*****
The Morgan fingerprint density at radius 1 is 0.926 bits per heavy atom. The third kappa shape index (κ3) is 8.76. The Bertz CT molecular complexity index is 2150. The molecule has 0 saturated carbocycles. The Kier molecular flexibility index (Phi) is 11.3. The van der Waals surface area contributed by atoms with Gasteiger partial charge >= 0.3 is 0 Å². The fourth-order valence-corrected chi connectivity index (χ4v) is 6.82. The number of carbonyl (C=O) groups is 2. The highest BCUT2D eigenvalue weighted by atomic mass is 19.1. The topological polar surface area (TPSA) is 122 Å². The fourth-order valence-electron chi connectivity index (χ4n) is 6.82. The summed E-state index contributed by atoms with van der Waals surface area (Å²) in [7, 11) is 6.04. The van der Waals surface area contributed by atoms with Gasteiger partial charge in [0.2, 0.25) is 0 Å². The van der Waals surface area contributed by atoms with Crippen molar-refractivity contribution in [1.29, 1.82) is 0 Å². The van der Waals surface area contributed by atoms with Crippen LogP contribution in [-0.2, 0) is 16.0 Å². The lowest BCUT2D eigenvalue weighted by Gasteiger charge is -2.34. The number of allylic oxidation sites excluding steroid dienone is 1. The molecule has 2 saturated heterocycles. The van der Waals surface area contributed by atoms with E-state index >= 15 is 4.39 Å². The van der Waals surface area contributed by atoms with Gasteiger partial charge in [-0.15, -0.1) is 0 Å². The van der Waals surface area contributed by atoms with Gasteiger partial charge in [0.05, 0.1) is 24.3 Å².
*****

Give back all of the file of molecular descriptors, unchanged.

The Morgan fingerprint density at radius 1 is 0.926 bits per heavy atom. The third kappa shape index (κ3) is 8.76. The Bertz CT molecular complexity index is 2150. The molecule has 0 saturated carbocycles. The Kier molecular flexibility index (Phi) is 11.3. The van der Waals surface area contributed by atoms with Gasteiger partial charge >= 0.3 is 0 Å². The fourth-order valence-corrected chi connectivity index (χ4v) is 6.82. The number of carbonyl (C=O) groups is 2. The highest BCUT2D eigenvalue weighted by atomic mass is 19.1. The topological polar surface area (TPSA) is 122 Å². The fourth-order valence-electron chi connectivity index (χ4n) is 6.82. The summed E-state index contributed by atoms with van der Waals surface area (Å²) in [7, 11) is 6.04. The van der Waals surface area contributed by atoms with Gasteiger partial charge in [0.2, 0.25) is 0 Å². The van der Waals surface area contributed by atoms with Crippen molar-refractivity contribution in [1.29, 1.82) is 0 Å². The van der Waals surface area contributed by atoms with Crippen LogP contribution in [-0.2, 0) is 16.0 Å². The lowest BCUT2D eigenvalue weighted by Gasteiger charge is -2.34. The number of allylic oxidation sites excluding steroid dienone is 1. The molecule has 2 saturated heterocycles. The van der Waals surface area contributed by atoms with E-state index >= 15 is 4.39 Å². The van der Waals surface area contributed by atoms with Gasteiger partial charge in [-0.15, -0.1) is 0 Å². The van der Waals surface area contributed by atoms with Gasteiger partial charge in [0.05, 0.1) is 24.3 Å².